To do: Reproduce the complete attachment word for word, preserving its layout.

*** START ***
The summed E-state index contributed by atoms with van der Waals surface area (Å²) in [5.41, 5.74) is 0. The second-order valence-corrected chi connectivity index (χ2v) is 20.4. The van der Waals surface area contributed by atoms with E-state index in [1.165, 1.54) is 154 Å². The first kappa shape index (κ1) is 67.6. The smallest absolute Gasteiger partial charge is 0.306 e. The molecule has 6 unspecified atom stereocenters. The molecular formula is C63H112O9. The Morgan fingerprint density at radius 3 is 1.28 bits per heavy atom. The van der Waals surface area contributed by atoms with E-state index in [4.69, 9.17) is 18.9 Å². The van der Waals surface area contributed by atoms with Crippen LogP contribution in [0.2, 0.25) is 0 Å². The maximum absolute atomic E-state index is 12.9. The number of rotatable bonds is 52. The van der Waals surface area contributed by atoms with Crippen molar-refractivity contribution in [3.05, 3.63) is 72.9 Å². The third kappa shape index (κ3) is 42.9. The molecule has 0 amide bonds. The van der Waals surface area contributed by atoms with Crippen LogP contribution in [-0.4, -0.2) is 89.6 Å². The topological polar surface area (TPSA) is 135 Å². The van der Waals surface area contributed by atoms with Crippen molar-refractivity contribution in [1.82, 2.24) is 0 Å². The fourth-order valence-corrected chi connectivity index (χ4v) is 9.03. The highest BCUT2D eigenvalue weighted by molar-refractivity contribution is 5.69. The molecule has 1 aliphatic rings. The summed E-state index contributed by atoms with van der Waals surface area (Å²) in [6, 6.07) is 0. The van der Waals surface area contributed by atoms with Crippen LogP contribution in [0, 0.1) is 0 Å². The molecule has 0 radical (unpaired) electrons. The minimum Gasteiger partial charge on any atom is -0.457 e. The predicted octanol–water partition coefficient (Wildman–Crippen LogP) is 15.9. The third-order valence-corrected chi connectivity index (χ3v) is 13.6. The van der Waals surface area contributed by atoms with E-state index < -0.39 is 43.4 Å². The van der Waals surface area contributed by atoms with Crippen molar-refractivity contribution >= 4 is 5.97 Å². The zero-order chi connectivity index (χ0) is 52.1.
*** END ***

The summed E-state index contributed by atoms with van der Waals surface area (Å²) in [5.41, 5.74) is 0. The second-order valence-corrected chi connectivity index (χ2v) is 20.4. The van der Waals surface area contributed by atoms with E-state index in [1.165, 1.54) is 154 Å². The first kappa shape index (κ1) is 67.6. The smallest absolute Gasteiger partial charge is 0.306 e. The molecule has 6 unspecified atom stereocenters. The molecular formula is C63H112O9. The Morgan fingerprint density at radius 3 is 1.28 bits per heavy atom. The van der Waals surface area contributed by atoms with E-state index in [4.69, 9.17) is 18.9 Å². The van der Waals surface area contributed by atoms with Crippen LogP contribution in [0.2, 0.25) is 0 Å². The maximum absolute atomic E-state index is 12.9. The number of rotatable bonds is 52. The van der Waals surface area contributed by atoms with Crippen molar-refractivity contribution in [3.05, 3.63) is 72.9 Å². The third kappa shape index (κ3) is 42.9. The molecule has 0 amide bonds. The van der Waals surface area contributed by atoms with Crippen LogP contribution in [-0.4, -0.2) is 89.6 Å². The topological polar surface area (TPSA) is 135 Å². The van der Waals surface area contributed by atoms with Crippen molar-refractivity contribution in [1.82, 2.24) is 0 Å². The fourth-order valence-corrected chi connectivity index (χ4v) is 9.03. The highest BCUT2D eigenvalue weighted by molar-refractivity contribution is 5.69. The molecule has 1 aliphatic rings. The summed E-state index contributed by atoms with van der Waals surface area (Å²) in [6, 6.07) is 0. The van der Waals surface area contributed by atoms with Crippen LogP contribution in [0, 0.1) is 0 Å². The molecule has 0 radical (unpaired) electrons. The minimum Gasteiger partial charge on any atom is -0.457 e. The predicted octanol–water partition coefficient (Wildman–Crippen LogP) is 15.9. The third-order valence-corrected chi connectivity index (χ3v) is 13.6. The van der Waals surface area contributed by atoms with E-state index < -0.39 is 43.4 Å². The van der Waals surface area contributed by atoms with Crippen molar-refractivity contribution >= 4 is 5.97 Å². The zero-order chi connectivity index (χ0) is 52.1.